GInI BLOG

On Innovation as A Spiritual Journey

“The spiritual quest is the expression of the deepest longing to connect with the Whole.”
— Varadaraja Raman, Hindu academic scholar

Normally I stick to writing about business innovation, and strictly in the context of business.   But today I take a moment to depart off course and invite us into a deeper and fundamentally more human question about innovation… a question that transcends businesses and other institutions… the question of “why“?

Have you ever wondered why it is that some people …some communities …some business leaders …indeed some businesses …seem to be intrinsically driven and compelled to innovate?   Is it their drive for fame, riches, growth, and resources?   Or is it something fundamentally deeper than these?   Something fundamentally more human?

Herein we will confront that question and I will proffer an answer, but it comes with the warning that doing so will be a bit of addressing the elephant in the room.   We will be getting down to some fundamentally human matters that writers don’t often mince with the business world.   If that increases your pulse rate beyond your comfort zone, then you may want to click out.   If not, then let’s carry on.

In order to confront the question of why some are driven to innovate, we must first give innovation a particularly flavorful definition, which itself begins with the frank confession that innovation is never an end in itself, as any weather–worn innovator will tell you.   No, innovation is in fact a means to a greater end… that end being the connecting of two things together in a deeper and more meaningful way.   Whether it is a business and its markets (business innovation), a city and its people (urban innovation), a nation and its citizens (social innovation), or a workplace and its workers (management innovation), the calling is always the same… to connect the two in a deeper, more meaningful, more powerful, and more impactful way.   Even for Varadaraja Raman, it was an intrinsic yearning to connect the self to the “whole”.

This calling is like a drummer beating an incessant drumbeat.   Of all the “lifelong innovators” I have ever met, all seem to be driven and compelled by this same drummer beating this same drumbeat.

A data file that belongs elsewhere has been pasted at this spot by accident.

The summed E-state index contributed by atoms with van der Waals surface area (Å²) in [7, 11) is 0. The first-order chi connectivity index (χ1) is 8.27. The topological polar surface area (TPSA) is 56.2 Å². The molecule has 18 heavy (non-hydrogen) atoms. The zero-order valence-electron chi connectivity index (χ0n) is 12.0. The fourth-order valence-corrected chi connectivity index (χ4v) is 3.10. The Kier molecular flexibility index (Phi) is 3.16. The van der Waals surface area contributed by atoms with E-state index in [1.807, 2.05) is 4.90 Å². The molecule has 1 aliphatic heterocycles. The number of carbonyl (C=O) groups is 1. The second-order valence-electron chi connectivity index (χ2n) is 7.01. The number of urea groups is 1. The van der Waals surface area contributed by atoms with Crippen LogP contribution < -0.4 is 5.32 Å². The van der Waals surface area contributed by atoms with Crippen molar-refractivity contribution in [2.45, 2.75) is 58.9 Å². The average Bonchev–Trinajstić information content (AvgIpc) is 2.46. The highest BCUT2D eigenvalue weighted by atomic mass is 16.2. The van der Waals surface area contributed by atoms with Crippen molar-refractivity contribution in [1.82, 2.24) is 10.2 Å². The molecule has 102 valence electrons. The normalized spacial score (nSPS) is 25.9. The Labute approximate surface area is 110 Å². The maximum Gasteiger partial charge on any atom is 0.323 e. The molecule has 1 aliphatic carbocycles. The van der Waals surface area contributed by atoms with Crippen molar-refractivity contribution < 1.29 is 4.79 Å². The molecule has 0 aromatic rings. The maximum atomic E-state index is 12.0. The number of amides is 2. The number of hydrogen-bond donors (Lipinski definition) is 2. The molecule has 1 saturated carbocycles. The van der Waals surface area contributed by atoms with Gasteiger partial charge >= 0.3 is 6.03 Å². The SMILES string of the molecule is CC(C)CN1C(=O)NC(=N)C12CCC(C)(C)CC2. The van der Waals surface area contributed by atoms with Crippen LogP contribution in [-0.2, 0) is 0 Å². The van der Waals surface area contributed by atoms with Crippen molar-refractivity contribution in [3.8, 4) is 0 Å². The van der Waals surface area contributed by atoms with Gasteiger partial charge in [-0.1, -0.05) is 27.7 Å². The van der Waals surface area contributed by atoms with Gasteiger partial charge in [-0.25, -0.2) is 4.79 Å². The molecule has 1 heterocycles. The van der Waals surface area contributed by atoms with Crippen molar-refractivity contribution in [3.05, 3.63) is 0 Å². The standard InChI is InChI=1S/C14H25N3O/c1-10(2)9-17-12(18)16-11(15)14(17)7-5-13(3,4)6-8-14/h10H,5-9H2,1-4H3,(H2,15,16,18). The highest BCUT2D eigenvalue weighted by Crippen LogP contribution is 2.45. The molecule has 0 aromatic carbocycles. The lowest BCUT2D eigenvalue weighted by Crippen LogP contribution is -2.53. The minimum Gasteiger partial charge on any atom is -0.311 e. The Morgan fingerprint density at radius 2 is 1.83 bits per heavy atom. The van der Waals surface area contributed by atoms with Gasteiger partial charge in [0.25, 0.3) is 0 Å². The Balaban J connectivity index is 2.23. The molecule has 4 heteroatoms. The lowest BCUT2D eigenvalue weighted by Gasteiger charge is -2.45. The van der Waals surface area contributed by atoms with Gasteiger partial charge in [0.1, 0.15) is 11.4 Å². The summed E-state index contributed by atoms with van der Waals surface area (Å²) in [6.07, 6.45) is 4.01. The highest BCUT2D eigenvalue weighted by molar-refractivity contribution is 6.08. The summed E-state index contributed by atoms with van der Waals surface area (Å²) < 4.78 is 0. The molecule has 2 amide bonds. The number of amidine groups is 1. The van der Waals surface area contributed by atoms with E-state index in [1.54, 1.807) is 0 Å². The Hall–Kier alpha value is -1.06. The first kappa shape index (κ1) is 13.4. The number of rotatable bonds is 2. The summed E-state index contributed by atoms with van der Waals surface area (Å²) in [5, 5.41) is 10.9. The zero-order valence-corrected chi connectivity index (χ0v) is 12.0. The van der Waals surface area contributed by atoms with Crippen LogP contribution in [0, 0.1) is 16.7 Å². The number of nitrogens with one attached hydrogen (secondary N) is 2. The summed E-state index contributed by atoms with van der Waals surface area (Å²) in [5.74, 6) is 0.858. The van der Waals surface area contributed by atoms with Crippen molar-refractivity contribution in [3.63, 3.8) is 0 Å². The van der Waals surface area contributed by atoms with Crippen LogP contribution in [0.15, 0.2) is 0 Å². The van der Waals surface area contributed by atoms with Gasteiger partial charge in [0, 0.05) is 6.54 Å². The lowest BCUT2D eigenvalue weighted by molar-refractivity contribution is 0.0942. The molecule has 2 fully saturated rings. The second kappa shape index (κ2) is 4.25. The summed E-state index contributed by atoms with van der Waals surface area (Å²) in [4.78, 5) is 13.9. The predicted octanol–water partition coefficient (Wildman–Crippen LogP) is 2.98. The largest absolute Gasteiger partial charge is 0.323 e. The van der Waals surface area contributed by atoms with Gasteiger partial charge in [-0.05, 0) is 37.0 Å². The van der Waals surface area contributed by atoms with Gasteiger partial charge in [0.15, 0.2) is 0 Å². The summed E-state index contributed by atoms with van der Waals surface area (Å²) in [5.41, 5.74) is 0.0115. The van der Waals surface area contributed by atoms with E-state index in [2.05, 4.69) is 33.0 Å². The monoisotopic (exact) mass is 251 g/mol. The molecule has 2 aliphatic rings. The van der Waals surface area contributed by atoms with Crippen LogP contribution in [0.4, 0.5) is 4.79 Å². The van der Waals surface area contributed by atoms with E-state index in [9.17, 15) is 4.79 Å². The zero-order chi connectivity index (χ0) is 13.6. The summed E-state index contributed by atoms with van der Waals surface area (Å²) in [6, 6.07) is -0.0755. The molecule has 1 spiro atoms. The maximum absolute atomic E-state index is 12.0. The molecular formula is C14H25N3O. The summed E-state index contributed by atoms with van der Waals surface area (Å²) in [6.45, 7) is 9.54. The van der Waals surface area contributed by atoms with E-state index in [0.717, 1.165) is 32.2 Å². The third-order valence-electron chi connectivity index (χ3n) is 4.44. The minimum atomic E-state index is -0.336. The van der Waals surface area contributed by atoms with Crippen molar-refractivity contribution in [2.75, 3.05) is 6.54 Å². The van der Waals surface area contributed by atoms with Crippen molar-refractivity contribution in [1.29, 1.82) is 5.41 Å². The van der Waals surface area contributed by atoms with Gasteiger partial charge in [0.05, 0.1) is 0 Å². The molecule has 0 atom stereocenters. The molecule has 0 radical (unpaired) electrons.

It is the drumbeat to change the world… to make it a better place… to be a part of something truly significant and historical.   This gives lifelong innovators their passionate pursuit of purpose.1

But where does this drumbeat come from?   What is its rhythm?   And who is this drummer?

I will tell you where I believe the drumbeat comes from.

I believe the drumbeat arises out of a spiritual yearning that lives inside each one of us.   This drumbeat is there in all of us, but not everyone is able to hear it, or more correctly, not everyone chooses to hear it.   What makes lifelong innovators – and by this we mean those who find themselves inexplicably compelled to innovate – different is that they are the souls who are either brave enough to listen and act, or who hear the drumbeat so incessantly and so loud that they simply cannot ignore it.

The Greek philosopher Socrates heard the drumbeat loud and clear, to the point that he passed the judgment “the unexamined life is not worth living”.   Socrates was an epistemology innovator.

The Zen practitioner Steve Jobs also heard the drumbeat.   For him, it was so incessant he could not ignore it… to the point that he too passed a judgment, “We’re here to put a dent in the universe.   Otherwise why else even be here?”   Jobs was a business innovator.

The Hindu Mahatma Gandhi heard the drumbeat too, and realizing the need to apply this struggle to our own inner selves, stated, “You must be the change you want to see in the world.”   Gandhi was a social innovator.

And the Christian Mother Teresa also heard the drumbeat, when she poignantly stated, “We know only too well that what we are doing is nothing more than a drop in the ocean.   But if the drop were not there, the ocean would be missing something.”   Mother Teresa was a social innovator.

This same drumbeat – this same spiritual yearning – is felt in the words shared by the artist Bono2
I have climbed the highest mountains / I have run through the fields / only to be with you.
I have run, I have crawled / I have scaled these city walls / only to be with you.
But I still haven’t found what I’m looking for.

What sets these innovators apart is that they have realized a depth to life that few do.   And it is never because they have found the answer, but rather – as Bono so poignantly echoes – because they have embraced the question, the struggle, and the journey that these bring.   They realize that the examined life …the innovative life …the “dent in the universe” life …is one of a never–ending journey of spiritual yearning and striving …striving to make this a better world by connecting two things in a more meaningful way.   But as soon as one connection has been made, the next one calls out from its bed of desire, begging to be made as well.   This is a life that even demands its own vernacular, with a vocabulary of words like “conversation”, “story”, “community”, “family”, “trust”, “imagination”, and “journey”.